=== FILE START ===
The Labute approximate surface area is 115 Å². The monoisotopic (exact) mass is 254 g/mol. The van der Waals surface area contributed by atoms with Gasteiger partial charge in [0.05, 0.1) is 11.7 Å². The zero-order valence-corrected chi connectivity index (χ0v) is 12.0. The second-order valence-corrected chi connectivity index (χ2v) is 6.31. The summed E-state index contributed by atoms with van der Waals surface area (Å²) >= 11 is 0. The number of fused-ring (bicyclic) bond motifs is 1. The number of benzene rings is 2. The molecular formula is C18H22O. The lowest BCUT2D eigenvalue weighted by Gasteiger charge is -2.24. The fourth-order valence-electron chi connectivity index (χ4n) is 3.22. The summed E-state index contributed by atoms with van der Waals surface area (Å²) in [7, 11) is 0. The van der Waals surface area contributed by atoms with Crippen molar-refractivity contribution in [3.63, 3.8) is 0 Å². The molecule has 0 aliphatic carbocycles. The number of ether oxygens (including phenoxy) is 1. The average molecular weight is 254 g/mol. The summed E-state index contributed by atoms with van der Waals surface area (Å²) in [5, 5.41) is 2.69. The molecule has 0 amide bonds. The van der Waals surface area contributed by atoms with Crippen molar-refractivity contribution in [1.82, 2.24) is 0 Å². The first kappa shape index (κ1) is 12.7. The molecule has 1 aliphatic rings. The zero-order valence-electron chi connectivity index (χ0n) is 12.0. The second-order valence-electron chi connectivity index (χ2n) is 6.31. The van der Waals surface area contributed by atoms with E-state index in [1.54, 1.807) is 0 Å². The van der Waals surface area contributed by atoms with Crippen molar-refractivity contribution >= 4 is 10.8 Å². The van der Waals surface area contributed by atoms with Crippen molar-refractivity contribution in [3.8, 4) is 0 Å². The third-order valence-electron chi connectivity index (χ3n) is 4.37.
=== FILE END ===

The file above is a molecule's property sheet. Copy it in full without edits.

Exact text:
The Labute approximate surface area is 115 Å². The monoisotopic (exact) mass is 254 g/mol. The van der Waals surface area contributed by atoms with Gasteiger partial charge in [0.05, 0.1) is 11.7 Å². The zero-order valence-corrected chi connectivity index (χ0v) is 12.0. The second-order valence-corrected chi connectivity index (χ2v) is 6.31. The summed E-state index contributed by atoms with van der Waals surface area (Å²) >= 11 is 0. The number of fused-ring (bicyclic) bond motifs is 1. The number of benzene rings is 2. The molecular formula is C18H22O. The lowest BCUT2D eigenvalue weighted by Gasteiger charge is -2.24. The fourth-order valence-electron chi connectivity index (χ4n) is 3.22. The summed E-state index contributed by atoms with van der Waals surface area (Å²) in [7, 11) is 0. The van der Waals surface area contributed by atoms with Crippen molar-refractivity contribution in [3.63, 3.8) is 0 Å². The molecule has 0 aliphatic carbocycles. The number of ether oxygens (including phenoxy) is 1. The average molecular weight is 254 g/mol. The summed E-state index contributed by atoms with van der Waals surface area (Å²) in [5, 5.41) is 2.69. The molecule has 0 amide bonds. The van der Waals surface area contributed by atoms with Crippen molar-refractivity contribution in [1.82, 2.24) is 0 Å². The first kappa shape index (κ1) is 12.7. The molecule has 1 aliphatic rings. The zero-order valence-electron chi connectivity index (χ0n) is 12.0. The second-order valence-electron chi connectivity index (χ2n) is 6.31. The van der Waals surface area contributed by atoms with E-state index in [1.54, 1.807) is 0 Å². The van der Waals surface area contributed by atoms with Crippen molar-refractivity contribution >= 4 is 10.8 Å². The van der Waals surface area contributed by atoms with Crippen molar-refractivity contribution in [3.8, 4) is 0 Å². The third-order valence-electron chi connectivity index (χ3n) is 4.37.